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Dear Ozzman, this Suckeths. - 40%

hells_unicorn, February 5th, 2007

I am generally not a big fan of compilations because they are geared towards something which I am not, a pedestrian metal fan, ergo someone who likes the radio friendly versions of the heavy metal genre. The only exceptions I make are when the artists are directly involved in the process and when there are plenty of rarities included as I tend to already own all of the albums in a particular band’s catalog or plan to if they are worthy of my listening time. This compilation is among those that I am not particularly fond of, but it also suffers due to some other motives that I fear caused the release of the rarities that are present on here.

The Black Sabbath demos on here are elucidating as to the nature of the early work that Sabbath put together before the final 1st and 2nd albums were produced, but the fact that they are included in this compilation at this time brings about some questions. The famed Black Sabbath reunion of all the original members of the band coincided with this compilations release, suggesting that Ozzy was reaching into the Sabbath well once again in order to establish credibility with older fans, as well as to promote what I personally thought was an overblown reunion, resulting in a handful of tour appearances and 2 rather poorly written new songs.

The demo songs themselves are obviously of poor sound quality due to obsolete recording equipment being in use at the time, the drums sounding too think and the bass being way too loud. Ozzy’s singing is absolutely abysmal, especially during the verses of “Black Sabbath”, and sometimes I have a hard time understanding the words due to poor pronunciation. The extra verse present on this song is clearly not necessary both lyrically and musically and makes the song drag on way too long, which was probably due to the influence of overlong hippie rock songs at the time. “War Pigs” has completely different words, and though at the time I’m sure the things said on here were quite provocative, today it’s quite tame compared to what is often put in songs.

The Randy Rhodes material on here is obviously quality stuff if you take Ozzy’s inability to sing out of the picture, as well as the fact that these songs are by far the most overplayed of the bunch (not only on radio, but also in Guitar Shops such as the one I work in). The Jake E. Lee material has obviously been given the shaft and only occupies 2 song slots on here (1 if you get the 2002 reissue); the latter song “Shot in the Dark” contains Ozzy’s best vocal performance, primarily because he doesn’t go into his high range.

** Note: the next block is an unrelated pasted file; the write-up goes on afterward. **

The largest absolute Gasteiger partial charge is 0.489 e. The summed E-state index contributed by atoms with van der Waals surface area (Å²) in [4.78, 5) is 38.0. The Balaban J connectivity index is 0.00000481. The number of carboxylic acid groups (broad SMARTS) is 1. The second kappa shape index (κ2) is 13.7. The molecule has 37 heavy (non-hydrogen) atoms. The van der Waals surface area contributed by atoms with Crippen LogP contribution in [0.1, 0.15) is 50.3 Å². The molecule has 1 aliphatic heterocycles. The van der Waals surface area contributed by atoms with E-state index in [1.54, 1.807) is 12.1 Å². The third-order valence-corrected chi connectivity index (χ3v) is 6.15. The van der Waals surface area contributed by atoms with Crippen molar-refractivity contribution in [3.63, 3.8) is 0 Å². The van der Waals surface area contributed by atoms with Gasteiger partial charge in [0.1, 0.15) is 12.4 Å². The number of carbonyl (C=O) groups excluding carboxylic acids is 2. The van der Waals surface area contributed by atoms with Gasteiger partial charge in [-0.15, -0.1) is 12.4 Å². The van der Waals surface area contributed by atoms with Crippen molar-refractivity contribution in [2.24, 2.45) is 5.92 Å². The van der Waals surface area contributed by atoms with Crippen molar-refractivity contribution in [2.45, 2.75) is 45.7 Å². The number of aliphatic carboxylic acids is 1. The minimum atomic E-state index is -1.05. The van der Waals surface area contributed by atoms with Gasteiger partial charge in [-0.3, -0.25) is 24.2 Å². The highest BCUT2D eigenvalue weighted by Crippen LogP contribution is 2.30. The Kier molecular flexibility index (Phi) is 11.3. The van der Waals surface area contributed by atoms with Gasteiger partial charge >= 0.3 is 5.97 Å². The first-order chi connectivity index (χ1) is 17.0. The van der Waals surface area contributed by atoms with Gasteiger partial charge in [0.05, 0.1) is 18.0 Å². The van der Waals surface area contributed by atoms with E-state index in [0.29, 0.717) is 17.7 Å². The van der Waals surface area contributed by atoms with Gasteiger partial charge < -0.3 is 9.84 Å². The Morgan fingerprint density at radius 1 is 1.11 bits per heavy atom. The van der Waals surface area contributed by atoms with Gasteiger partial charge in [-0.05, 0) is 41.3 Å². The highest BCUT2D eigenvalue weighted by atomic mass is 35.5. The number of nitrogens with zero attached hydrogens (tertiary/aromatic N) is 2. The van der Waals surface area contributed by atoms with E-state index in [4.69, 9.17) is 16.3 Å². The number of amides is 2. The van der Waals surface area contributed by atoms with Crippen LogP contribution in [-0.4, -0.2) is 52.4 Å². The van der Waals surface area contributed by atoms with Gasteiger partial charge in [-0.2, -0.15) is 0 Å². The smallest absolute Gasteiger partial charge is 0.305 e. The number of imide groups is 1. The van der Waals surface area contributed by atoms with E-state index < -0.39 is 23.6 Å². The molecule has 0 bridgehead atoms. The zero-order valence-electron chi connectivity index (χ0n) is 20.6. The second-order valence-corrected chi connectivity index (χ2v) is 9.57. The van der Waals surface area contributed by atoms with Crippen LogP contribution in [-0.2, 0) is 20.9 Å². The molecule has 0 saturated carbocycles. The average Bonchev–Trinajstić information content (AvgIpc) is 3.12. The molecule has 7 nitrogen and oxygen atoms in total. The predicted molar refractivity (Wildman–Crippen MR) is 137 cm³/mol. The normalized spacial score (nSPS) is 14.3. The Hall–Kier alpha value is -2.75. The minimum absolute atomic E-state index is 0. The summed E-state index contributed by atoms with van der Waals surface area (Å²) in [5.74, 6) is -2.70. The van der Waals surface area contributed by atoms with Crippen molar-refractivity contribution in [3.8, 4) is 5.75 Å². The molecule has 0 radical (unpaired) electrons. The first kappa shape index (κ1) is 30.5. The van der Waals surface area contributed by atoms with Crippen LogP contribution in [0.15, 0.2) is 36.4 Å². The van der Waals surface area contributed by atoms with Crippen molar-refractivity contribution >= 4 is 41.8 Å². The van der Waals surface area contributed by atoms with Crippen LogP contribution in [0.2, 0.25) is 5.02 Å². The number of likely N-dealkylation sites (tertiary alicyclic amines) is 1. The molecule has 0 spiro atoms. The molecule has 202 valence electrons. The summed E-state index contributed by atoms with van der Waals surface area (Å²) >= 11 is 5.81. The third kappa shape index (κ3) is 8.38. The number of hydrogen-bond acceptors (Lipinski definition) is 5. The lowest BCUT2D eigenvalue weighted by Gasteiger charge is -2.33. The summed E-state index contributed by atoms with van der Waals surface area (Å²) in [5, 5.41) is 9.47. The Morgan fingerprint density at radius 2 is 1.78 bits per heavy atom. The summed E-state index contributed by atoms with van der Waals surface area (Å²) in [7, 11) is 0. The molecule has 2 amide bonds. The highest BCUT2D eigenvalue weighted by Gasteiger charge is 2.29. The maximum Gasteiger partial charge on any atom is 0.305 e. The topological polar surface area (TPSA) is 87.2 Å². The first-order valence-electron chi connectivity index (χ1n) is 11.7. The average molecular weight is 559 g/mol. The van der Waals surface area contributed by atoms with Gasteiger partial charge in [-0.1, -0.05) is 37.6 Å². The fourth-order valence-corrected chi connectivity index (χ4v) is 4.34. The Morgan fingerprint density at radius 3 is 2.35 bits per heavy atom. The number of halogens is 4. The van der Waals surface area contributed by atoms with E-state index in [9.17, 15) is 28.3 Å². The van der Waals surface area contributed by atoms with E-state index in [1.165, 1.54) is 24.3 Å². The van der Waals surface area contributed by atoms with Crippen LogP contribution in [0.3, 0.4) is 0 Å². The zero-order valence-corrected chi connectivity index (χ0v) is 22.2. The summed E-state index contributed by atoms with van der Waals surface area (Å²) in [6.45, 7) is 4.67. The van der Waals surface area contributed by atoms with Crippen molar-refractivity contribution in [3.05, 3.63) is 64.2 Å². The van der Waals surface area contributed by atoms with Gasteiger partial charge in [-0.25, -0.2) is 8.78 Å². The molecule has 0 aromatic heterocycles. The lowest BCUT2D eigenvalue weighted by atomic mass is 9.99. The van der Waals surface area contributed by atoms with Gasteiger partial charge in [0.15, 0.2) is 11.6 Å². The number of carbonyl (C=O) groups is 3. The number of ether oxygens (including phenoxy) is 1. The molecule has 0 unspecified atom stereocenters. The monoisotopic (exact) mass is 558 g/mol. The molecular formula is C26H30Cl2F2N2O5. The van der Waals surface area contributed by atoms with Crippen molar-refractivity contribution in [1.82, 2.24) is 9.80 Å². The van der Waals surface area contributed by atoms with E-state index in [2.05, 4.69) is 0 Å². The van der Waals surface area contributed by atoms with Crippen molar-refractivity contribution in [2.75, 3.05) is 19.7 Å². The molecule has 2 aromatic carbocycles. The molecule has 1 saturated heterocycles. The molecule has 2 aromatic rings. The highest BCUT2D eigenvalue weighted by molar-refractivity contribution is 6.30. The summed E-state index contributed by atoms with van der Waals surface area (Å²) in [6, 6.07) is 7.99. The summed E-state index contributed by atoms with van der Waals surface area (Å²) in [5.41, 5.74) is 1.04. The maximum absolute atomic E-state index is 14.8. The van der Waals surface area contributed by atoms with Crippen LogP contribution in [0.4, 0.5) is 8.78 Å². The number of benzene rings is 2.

The Zakk Wylde stuff is a bit of a mixed bag, the earlier stuff being mostly good while the later stuff flirting with pure mediocrity. “Crazy Babies” is a fun and totally 80s cock rock inspired song, while “No More Tears” (the only good song on that album) is musically interesting despite Ozzy’s singing. “Mama I’m coming home” is a boring, redundant, pointless ballad that induces sleep between the lackluster guitar solo and the hypnotically repetitive acoustic theme. “I just want you” is atmospherically interesting, but lyrically it’s so nonsensical that it ruins it. Ozzy says there is no this, he says there is no that, while I’m just thinking there is no point at all. “Back on Earth” is essentially a better version of the last song mentioned with better vocals and a shorter guitar solo, probably the only good rarity to come out of this release.

To those contemplating buying this album, don’t waste your money unless you want a watered down version of both Randy Rhoades’ and Jake E. Lee’s contributions to Ozzy’s survival as a musician. Zakk Wylde had his moments, but I don’t think it warrants having an equal footing with Rhoades and completely dwarfing Jake E. Lee on a greatest hits release. The Ozzman may have Cometh, but only in the sense of an impotent old man trying to plant his seed in a younger generation of mindless pseudo-metal heads.